I detest the overwhelming emphasis that is search.
So please do not take the following as applying only to SEs or SEO; link building is NOT, has NEVER been that limited, only SEOs and many/most webdevs wear such self inflicted artificial blinders.
The following is a cross post from a thread, The Foundation of a Link Building Project: Things a Business Must Know Before Starting, at WebmasterWorld. I liked my post so much I am 'content marketing' it:
I agree with just about everyone above, at least somewhat.
Disclaimer: yes, I have bought links, but not for years; yes, I have asked for links, but not for years; in both instances they were specific links for specific purposes.
You should have:
1. a really really good website.
Such that when compared with it's main competitors it pops. If it looks like everyone else's simply having better copy, even images/vids won't be enough for most visitors: it looks the same, it is the same. And also have the better/best copy/images/vids et al.
Note: why does Apple strive for the best packaging in the computer (just about any) industry, mmm?
2. link quality (authority, relevance, trust (ART))
As we have no knowledge how a SE applies or flows link values we can only use our personal judgement, asking:
1. do I believe the page/site has ART in my (or associated) niche?
2. do I believe that a link from there has the potential to inform their visitors that I too have ART?
3. do I believe that traffic through a link there is pre-qualifying the traffic it refers?
4. do I believe that a link there will refer n-traffic?
Note: how many of you consider back links as affiliate links?
I definitely prefer links that send traffic.
Note: as Google search traffic is just about the worst converting traffic on the web it is just not the diversification principle that drives my efforts for other referrers. However, as Shepard mentioned, if you build for traffic you get Google (and other SEs) at no additional effort/cost.
As robzilla mentions, albeit primarily as SE/Google bait, there are worthy links that don't necessarily send traffic. Many serious niche academics and thought leaders' sites send no to little traffic for the simple reason that their writings, while foundational, are not easy and so not popular.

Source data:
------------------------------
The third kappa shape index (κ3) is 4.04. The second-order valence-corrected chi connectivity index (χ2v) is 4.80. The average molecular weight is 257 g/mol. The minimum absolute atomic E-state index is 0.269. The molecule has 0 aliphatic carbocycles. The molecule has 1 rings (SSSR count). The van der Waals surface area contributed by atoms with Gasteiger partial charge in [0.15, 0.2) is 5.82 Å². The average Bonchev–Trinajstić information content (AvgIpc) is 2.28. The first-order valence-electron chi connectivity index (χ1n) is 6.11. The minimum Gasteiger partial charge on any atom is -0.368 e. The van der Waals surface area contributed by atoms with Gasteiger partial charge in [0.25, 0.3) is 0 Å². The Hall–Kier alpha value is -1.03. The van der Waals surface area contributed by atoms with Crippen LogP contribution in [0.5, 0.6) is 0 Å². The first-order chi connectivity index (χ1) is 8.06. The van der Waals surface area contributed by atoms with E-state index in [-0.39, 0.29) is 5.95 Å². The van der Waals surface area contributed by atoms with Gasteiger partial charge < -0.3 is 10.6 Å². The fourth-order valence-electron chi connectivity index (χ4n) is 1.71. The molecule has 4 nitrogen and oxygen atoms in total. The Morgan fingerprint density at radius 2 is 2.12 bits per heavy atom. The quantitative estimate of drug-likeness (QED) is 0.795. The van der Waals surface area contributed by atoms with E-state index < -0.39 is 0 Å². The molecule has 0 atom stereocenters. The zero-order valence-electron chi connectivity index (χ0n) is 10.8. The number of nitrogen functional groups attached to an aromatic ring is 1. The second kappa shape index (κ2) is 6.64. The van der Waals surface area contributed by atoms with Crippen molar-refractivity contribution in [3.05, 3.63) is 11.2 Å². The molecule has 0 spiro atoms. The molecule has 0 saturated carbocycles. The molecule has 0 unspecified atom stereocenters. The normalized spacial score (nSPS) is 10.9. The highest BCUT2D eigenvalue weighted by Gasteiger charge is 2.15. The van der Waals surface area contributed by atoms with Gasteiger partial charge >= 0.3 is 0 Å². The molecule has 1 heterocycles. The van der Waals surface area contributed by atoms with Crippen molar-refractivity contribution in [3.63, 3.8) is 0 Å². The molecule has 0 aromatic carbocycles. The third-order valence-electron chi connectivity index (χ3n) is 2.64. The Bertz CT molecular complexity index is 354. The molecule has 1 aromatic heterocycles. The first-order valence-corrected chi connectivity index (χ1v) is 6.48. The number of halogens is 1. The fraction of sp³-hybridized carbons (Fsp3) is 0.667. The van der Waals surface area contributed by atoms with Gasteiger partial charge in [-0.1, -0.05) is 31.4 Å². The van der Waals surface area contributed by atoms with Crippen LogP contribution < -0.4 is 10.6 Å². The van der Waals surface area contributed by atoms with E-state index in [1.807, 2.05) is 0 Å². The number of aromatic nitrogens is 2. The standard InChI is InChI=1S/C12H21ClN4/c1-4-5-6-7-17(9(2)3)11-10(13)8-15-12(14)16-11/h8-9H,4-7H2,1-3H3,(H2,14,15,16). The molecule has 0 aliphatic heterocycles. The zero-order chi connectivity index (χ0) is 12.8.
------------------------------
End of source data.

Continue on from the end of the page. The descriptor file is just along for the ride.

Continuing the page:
However, I love to get their links for testimonial reasons and highlight them as such. And of course, I link back to specific works as appropriate citations/quotes. And where feasible I publish interviews, which offer all sorts of crosslinking possibilities.
Note: how many of you consider back links as testimonials?
3. Marketing includes link building includes site architecture
I agree wholeheartedly with buckworks:
I consider just about all my promotions to be part of my link building strategy, because people can only link to your site if they know it exists.
While few would consider site architecture, navigation, and URL design in the same breath as marketing buckworks' canonical observation is spot on:
People making links often just grab whatever is showing in the address bar, so make that as consistent as you possibly can so fewer variant URLs get into circulation.
Also give thought to future-proofing. Try to structure your URLs so they won't ever need to change. If you ever do need to change URLs, be sure to set up appropriate redirects, don't just leave the old URLs to break.
Note: rel=canonical is a bandaid not a best practice.
When looking at a link 'out there' also look at the page (and where on the page) it lands the visitor. Then considering the page topic from whence came and the page now on are subsequent (on page) links in a logical sequence? Are the potential in-site click tracks appropriate?
It's not just the link you acquire but the extant links once the visitor is acquired, not just the landing page content but that of the referring page and subsequent site pages. Is there a smooth flow or is the visitor buffeted/distracted?
And always always keep in mind your business purpose and the needs of the visitor. You went to the trouble of getting the link for resulting traffic (be it direct or SE) so don't drop the ball and the visitor once you've got them.
4. Marketing includes link building includes social interaction
Most businesses believe that to use social media they must have a formal presence, i.e. a FB business page, and then, given the dialled down (from ~18% to ~1%) natural sharing, buy ads. Which is good for FB.
I prefer to identify unexpected (as in non-obvious non-mercenary) SM influencers and then encourage them to share what they find worthwhile. Word of mouth, except for the rare viral tsunami, a modest slow growth endeavour but the traffic is eminently pre-qualified and motivated. It is social so keep it low key, keep it personal but by all means do try leverage wherever it seems appropriate. Likes are crap, shares are good, links are better, shares with links are best. Rinse and repeat for targeted platforms.
Note: I find that my app uptake by SM referred repeat visitors is many times that of normal repeat visitors.
Finally as Shepard says:
I've really started to think of link building as a "business development" area, even bordering on "outside sales".
Link building is customer acquisition is marketing is business development is serious stuff whether done indirectly via 'natural' unsolicited links or directly via solicitation. At least it is if you are in for the long haul.